The hot springs in the area were considered sacred to Apollo, the Greek god of healing and the arts. Baia was home to a famous temple of Apollo, known for its healing hot springs. People came here to seek healing from illnesses and to relax in the warm waters. Cuma was home to the famous oracle of Apollo, where priests held uncomfortable prophecies. The Cumaean Sibyl, the priestess of the oracle, is believed to have inspired many legends about the ability to predict the future.

Finally, the Phlegraean Fields were associated with the Roman underworld (the Elysian Fields). The entrance to the afterlife was believed to be located in this region, with Lake Avernus serving as the gateway to the world of the dead. This belief has been immortalized in the works of authors such as Virgil, who described the Roman afterlife in his epic poem, the Aeneid.

The geological phenomenon of Bradyseism

Typical of the area is the phenomenon of subsidence (lowering of the ground) called Bradyseism. This phenomenon is caused by the movements of the underlying magma chambers, which expand and contract in response to volcanic processes. The volcanic activity of the Phlegraean Fields can generate an increase in pressure inside the magma chambers, which in turn causes deformations of the ground.

To fully understand bradyseism in the Phlegraean Fields, it is necessary to take a journey into geological history. This region has been shaped by millennia of volcanic activity and is home to famous volcanoes such as Monte Nuovo, Solfatara and the infamous supervolcano, Monte Epomeo.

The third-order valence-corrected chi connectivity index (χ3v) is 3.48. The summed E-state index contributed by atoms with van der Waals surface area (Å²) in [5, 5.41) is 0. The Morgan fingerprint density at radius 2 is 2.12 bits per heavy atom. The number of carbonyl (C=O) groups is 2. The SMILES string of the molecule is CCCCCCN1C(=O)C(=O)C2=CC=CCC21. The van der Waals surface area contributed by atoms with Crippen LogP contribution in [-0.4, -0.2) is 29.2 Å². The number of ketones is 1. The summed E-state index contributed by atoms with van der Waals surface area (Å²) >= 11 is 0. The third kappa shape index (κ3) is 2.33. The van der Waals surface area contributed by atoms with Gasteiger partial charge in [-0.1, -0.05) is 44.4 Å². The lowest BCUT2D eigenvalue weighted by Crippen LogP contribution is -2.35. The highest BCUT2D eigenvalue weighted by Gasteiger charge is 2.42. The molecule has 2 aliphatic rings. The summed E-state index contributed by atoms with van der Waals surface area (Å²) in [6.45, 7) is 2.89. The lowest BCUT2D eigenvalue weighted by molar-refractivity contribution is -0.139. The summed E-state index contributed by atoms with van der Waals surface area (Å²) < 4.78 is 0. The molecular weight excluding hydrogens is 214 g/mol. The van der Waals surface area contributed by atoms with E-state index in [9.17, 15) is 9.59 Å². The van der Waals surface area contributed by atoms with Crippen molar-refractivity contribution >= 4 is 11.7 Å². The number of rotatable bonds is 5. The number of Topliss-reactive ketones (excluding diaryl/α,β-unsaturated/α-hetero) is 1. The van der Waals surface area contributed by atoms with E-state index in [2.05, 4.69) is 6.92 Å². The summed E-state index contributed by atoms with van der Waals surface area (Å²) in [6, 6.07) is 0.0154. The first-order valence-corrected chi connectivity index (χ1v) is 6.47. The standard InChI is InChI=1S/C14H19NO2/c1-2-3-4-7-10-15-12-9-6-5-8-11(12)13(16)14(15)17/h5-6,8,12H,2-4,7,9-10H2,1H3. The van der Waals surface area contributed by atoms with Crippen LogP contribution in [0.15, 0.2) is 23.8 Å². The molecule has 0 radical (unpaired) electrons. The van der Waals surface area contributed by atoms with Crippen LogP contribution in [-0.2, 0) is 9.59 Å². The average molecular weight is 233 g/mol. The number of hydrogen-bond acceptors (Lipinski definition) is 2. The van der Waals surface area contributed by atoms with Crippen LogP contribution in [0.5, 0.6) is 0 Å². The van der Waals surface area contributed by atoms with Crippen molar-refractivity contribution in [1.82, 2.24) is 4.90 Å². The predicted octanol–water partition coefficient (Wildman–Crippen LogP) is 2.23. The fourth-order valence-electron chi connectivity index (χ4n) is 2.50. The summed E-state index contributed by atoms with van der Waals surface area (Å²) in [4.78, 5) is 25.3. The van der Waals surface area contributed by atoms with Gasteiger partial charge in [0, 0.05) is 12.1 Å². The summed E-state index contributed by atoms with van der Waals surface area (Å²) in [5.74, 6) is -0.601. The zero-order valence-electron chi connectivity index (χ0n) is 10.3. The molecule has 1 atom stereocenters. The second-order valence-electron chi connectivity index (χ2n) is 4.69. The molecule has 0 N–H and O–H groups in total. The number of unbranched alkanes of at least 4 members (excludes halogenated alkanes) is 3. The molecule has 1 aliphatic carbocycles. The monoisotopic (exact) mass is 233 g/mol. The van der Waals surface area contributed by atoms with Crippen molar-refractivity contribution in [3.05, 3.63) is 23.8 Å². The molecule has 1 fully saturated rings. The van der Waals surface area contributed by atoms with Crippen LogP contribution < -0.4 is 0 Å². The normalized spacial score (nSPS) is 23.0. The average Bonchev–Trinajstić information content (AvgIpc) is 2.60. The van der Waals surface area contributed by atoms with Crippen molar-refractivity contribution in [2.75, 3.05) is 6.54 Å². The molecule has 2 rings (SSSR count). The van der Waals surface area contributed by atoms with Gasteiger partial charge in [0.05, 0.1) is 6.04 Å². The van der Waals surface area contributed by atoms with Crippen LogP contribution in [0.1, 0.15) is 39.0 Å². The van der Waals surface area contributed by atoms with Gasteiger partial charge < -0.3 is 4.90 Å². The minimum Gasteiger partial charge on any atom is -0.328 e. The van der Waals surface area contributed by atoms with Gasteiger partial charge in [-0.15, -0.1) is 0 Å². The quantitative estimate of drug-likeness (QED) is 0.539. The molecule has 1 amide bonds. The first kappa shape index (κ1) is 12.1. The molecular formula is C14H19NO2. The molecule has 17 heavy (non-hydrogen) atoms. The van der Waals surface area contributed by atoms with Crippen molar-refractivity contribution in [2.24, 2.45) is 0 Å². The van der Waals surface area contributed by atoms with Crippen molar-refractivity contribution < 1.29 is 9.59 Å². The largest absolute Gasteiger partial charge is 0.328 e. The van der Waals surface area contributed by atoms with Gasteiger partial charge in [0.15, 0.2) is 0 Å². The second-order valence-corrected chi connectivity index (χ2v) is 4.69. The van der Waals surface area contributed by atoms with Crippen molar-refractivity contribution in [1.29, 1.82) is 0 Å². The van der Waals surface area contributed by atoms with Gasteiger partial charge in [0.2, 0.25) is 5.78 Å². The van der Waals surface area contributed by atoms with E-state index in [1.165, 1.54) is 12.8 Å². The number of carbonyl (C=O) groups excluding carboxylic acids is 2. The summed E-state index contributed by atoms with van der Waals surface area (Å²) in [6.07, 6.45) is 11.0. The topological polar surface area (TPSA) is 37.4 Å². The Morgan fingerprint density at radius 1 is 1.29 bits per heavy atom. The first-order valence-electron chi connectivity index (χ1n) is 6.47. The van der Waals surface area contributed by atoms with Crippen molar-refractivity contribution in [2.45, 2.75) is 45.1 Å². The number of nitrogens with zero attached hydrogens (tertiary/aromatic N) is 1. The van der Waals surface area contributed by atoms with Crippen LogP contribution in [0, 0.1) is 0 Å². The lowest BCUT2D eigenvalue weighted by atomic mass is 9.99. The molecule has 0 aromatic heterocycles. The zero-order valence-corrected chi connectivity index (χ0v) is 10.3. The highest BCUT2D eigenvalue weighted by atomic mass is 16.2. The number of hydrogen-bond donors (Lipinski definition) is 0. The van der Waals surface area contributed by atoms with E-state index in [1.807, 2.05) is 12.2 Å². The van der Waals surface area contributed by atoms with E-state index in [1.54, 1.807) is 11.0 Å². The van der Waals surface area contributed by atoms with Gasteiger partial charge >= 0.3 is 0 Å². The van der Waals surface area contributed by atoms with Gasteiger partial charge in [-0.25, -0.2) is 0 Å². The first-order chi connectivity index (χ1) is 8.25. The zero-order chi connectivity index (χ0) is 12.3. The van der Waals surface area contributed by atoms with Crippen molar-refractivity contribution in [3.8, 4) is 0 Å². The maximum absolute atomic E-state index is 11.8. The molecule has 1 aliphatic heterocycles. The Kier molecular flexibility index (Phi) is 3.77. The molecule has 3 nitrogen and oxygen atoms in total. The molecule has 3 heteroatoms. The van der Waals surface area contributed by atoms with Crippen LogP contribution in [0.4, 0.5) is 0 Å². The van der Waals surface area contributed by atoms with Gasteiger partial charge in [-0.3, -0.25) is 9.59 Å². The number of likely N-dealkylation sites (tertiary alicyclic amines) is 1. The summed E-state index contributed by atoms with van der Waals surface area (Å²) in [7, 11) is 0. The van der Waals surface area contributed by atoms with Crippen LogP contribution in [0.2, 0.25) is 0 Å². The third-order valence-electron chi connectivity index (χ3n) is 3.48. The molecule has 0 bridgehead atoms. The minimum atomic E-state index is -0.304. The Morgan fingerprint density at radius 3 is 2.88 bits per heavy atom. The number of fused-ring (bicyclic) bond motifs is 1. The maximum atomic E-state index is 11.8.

The term “bradyseism” comes from ancient Greek and means “slow movement”. And that’s exactly what happens here. Over the centuries, the soil of the Phlegraean Fields has risen and lowered in an apparently random way. This movement is often induced by underground volcanic activities and the buildup of heat and pressure. Bradyseism can be fast or slow, but either way, it is an essential part of life in this region.

Constant studies and monitoring are underway to better understand bradyseism in the Phlegraean Fields. This region is still active and subject to volcanic eruptions. Its geological history and the mysteries of bradyseism are a constant reminder of the power of nature. The beauty of the Phlegraean Fields is constantly evolving, making this place an extraordinary destination for lovers of geology, ecology and natural beauty.

Scientists have identified two key phases in the bradyseism cycle: inflation and deflation. During the inflation phase, the ground slowly rises. Then, during the deflation phase, the ground gradually returns to its original level. This cycle continues in a seemingly unpredictable way and can cause significant environmental changes such as the lowering of some land below sea level and resulting coastal flooding.

In summary, the Campi Flegrei are a fascinating destination for anyone interested in geology, nature and ancient history. The region offers a unique experience that mixes past and present in a context of extraordinary natural beauty.